Germany win the 2014 World Cup in Brazil
Saharan remains may be evidence of the first race war, 13,000 years ago

The first race war, 13,000 years ago?

Saharan remains may be evidence of oldest large-scale armed conflict
Scientists find early warning system for Alzheimer’s

Scientists find early warning system for Alzheimer’s

Researchers hope eye tests can spot ‘biomarkers’ of the disease
Sex, controversy and schoolgirl schtick

Meet Japan's AKB48

Pop, sex and schoolgirl schtick make for controversial success
In pictures: Breathtaking results of this weekend's 'supermoon'

Weekend's 'supermoon' in pictures

The moon appeared bigger and brighter at the weekend
Iraq crisis: How Saudi Arabia helped Isis take over the north of the country

How Saudi Arabia helped Isis take over northern Iraq

A speech by an ex-MI6 boss hints at a plan going back over a decade. In some areas, being Shia is akin to being a Jew in Nazi Germany, says Patrick Cockburn
The evolution of Andy Serkis: First Gollum, then King Kong - now the actor is swinging through the trees in Dawn of the Planet of the Apes

The evolution of Andy Serkis

First Gollum, then King Kong - now the actor is swinging through the trees in Dawn of the Planet of the Apes
You thought 'Benefits Street' was controversial: Follow-up documentary 'Immigrant Street' has got locals worried

You thought 'Benefits Street' was controversial...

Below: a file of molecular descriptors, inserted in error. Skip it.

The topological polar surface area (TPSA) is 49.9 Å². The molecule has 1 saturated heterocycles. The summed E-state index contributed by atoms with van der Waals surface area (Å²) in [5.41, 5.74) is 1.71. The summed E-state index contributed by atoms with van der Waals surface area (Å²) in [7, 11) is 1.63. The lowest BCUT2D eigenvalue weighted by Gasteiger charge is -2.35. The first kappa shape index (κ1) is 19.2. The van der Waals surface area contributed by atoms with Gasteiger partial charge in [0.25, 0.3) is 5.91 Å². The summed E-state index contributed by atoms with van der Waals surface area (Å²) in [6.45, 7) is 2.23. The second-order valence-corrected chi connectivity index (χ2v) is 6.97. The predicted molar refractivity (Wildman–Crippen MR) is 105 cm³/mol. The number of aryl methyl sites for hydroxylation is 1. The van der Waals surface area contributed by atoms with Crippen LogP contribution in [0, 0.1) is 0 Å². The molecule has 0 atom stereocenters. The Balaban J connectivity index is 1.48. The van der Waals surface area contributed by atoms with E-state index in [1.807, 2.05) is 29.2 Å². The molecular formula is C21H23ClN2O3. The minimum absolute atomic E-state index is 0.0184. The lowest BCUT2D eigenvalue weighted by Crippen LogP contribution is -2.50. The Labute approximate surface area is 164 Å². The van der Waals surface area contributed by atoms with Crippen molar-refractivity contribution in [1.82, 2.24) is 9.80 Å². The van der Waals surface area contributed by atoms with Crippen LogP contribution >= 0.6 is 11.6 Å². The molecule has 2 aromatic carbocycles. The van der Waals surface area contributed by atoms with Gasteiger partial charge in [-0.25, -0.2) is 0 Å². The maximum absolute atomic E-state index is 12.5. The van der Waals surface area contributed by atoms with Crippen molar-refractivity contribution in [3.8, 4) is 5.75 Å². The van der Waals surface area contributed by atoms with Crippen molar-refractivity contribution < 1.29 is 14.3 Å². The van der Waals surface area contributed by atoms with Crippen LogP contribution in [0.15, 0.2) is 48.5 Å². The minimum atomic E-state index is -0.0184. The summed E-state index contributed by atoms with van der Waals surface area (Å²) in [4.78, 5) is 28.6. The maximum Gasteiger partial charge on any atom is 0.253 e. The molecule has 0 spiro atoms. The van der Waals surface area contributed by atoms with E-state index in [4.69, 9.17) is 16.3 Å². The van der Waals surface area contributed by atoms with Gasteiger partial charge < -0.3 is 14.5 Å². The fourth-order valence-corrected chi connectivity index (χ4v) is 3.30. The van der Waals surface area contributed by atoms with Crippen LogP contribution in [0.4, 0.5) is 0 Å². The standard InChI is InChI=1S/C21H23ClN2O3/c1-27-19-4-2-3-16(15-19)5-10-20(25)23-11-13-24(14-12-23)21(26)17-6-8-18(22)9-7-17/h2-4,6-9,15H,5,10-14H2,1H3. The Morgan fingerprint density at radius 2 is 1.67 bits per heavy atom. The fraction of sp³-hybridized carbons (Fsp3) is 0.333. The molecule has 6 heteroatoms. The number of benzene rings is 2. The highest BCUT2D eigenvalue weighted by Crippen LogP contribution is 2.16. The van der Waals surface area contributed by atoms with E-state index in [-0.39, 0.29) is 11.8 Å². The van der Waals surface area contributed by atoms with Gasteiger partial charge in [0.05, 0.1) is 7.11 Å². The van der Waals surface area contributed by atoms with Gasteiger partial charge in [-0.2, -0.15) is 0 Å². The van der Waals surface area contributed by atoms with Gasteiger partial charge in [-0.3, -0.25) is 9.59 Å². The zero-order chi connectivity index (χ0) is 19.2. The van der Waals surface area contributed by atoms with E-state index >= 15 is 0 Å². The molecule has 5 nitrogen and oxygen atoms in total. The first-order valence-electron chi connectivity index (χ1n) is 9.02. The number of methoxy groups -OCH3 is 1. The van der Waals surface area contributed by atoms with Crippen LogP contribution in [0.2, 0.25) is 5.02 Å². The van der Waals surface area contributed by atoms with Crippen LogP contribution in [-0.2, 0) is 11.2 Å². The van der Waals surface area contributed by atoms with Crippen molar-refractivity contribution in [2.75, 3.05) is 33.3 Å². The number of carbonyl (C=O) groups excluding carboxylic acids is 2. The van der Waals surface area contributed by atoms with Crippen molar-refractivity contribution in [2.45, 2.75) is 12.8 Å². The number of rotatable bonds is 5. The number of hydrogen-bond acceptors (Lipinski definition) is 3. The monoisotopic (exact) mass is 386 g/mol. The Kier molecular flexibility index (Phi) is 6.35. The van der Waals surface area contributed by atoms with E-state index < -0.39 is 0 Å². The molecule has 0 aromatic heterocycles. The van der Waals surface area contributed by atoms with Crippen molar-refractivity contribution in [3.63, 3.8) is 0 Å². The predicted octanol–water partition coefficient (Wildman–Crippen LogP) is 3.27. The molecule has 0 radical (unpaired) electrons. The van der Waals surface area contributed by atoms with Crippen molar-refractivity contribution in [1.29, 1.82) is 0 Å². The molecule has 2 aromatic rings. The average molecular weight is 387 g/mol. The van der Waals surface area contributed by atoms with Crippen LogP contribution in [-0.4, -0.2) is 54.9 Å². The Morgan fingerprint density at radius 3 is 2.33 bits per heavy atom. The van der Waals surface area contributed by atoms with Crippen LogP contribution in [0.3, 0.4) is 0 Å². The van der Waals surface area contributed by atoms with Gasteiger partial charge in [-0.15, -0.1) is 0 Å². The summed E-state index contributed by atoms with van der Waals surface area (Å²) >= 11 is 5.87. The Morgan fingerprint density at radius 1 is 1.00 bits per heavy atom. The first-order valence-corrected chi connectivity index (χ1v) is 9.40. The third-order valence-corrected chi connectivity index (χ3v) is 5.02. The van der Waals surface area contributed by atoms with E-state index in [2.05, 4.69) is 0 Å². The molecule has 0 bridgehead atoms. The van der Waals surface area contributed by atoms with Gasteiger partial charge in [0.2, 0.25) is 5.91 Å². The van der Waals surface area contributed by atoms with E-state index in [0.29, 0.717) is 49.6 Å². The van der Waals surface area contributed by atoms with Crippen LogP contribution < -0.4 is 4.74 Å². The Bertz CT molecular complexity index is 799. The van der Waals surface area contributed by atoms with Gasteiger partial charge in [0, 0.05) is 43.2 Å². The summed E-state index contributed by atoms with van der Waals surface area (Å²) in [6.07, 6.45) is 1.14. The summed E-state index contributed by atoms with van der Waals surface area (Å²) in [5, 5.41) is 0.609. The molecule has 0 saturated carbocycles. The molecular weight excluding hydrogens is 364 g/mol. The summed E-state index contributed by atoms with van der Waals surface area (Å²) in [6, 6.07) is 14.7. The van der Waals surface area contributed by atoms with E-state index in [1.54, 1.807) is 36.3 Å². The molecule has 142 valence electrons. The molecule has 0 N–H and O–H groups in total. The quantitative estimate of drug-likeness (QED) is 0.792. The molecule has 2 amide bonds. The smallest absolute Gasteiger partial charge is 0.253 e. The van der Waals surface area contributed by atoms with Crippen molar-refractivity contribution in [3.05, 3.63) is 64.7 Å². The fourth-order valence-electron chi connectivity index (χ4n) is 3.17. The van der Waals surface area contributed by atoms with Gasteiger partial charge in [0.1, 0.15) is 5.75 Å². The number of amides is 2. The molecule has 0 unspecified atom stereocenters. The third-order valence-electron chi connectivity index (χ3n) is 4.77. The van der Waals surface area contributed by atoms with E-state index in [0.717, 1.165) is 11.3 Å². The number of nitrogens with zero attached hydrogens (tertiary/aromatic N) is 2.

Follow-up documentary 'Immigrant Street' has got locals worried
Refugee children from Central America let down by Washington's high ideals

Refugee children let down by Washington's high ideals

Democrats and Republicans refuse to set aside their differences to cope with the influx of desperate Central Americas, says Rupert Cornwell
Children's books are too white, says Laureate

Children's books are too white, says Laureate

Malorie Blackman appeals for a better ethnic mix of authors and characters and the illustrator Quentin Blake comes to the rescue
Blackest is the new black: Scientists have developed a material so dark that you can't see it...

Blackest is the new black

Scientists have developed a material so dark that you can't see it...
Matthew Barzun: America's diplomatic dude

Matthew Barzun: America's diplomatic dude

The US Ambassador to London holds 'jeans and beer' gigs at his official residence – it's all part of the job, he tells Chris Green
Meet the Quantified Selfers: From heart rates to happiness, there is little this fast-growing, self-tracking community won't monitor

Meet the 'Quantified Selfers'

From heart rates to happiness, there is little this fast-growing, self-tracking community won't monitor
Madani Younis: Five-star reviews are just the opening act for British theatre's first non-white artistic director

Five-star reviews are just the opening act for British theatre's first non-white artistic director

Madani Younis wants the neighbourhood to follow his work as closely as his audiences do
Mrs Brown and her boys: are they having a laugh?

Mrs Brown and her boys: are they having a laugh?

When it comes to national stereotyping, the Irish – among others – know it can pay to play up to outsiders' expectations, says DJ Taylor